So, that was it. I had to know. Like a previous contributor, John Prebble was my first port of call. His Canadian connections are obviously relevant in your scenario but I do recognise that there are some who question his accuracy. I researced further but the waters became very muddied! And then a family came along and…..So now you have whetted my appetite to look again.

    I suspect that you would be horrified to see “Entry Island” classified as an historical novel; but that is what, in part, it is. I learnt where to look into the huge complications of Scottish medieval history from the novels of Nigel Tranter!!!

    I need to stop now before I climb ontolots of soapboxes. Thank you.

    • Hi Bob. Delighted you enjoyed “Entry Island”. The Clearances is a very emotive topic. Naturally, I read John Prebble on the subject, as well as many other books to get some kind of perspective. It is a shameful period of Scottish history which, in my day at least, was not on the curriculum in Scottish schools. I have wanted to write about it for a long time!

  8. Barbara Nielsen says:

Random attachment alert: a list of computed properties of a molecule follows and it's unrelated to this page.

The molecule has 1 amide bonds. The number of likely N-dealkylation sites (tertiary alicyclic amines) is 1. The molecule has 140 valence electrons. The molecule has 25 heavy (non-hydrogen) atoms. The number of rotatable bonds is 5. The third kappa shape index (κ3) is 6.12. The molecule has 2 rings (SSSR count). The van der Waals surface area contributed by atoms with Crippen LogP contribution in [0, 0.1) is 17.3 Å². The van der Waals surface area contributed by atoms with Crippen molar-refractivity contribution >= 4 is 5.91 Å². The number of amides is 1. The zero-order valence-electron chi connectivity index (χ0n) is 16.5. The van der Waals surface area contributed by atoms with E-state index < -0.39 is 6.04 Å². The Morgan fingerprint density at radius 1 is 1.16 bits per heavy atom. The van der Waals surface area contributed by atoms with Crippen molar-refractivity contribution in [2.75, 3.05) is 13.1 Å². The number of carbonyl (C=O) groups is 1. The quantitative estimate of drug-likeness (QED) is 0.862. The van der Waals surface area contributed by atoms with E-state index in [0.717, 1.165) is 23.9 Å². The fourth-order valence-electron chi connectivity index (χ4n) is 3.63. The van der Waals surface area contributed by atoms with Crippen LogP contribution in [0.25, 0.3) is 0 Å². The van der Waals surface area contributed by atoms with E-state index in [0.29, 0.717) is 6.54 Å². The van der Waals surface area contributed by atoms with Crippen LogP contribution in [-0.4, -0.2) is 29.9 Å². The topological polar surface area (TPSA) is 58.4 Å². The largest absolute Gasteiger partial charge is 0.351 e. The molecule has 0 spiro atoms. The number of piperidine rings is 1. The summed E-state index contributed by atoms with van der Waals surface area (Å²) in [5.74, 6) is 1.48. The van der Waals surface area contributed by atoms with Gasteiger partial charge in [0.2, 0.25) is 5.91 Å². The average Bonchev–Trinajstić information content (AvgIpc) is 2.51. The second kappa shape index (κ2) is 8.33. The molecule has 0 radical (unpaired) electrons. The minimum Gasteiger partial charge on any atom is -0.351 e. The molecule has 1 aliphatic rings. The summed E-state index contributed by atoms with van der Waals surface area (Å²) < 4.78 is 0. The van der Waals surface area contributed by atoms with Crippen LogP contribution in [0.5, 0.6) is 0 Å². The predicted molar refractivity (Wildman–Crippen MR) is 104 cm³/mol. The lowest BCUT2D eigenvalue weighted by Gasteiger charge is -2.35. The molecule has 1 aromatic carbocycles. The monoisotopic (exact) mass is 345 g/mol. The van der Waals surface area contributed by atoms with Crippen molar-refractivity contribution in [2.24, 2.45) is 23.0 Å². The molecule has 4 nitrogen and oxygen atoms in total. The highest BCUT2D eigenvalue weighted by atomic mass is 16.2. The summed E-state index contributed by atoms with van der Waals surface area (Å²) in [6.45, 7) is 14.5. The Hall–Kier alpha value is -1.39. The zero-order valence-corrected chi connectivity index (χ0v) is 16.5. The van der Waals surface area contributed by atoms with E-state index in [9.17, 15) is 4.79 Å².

I have just finished reading the Lewis trilogy which I purchased on my recent visit to Lewis and Harris. This is the home of some of my ancestors and it was wonderful to actually be there. Then reading the books – I cannot say enough about them. I was totally entranced and could visualize all the locations. I am now looking forward to “Entry Island” to learn more of the Highland Clearances which would have been when my ancestors came to Canada. Thank you so much!!!

    • Delighted you have enjoyed the books, Barbara. Entry Island comes out in Canada in the Fall, and I will have events in six Canadian cities late September/early October to promote it. Maybe you will make it along to one of them. When I have final details of the tour I will be publishing them on my Facebook author page – https://www.facebook.com/petermayauthor

  9. Jay Weber says:

    Hello Peter,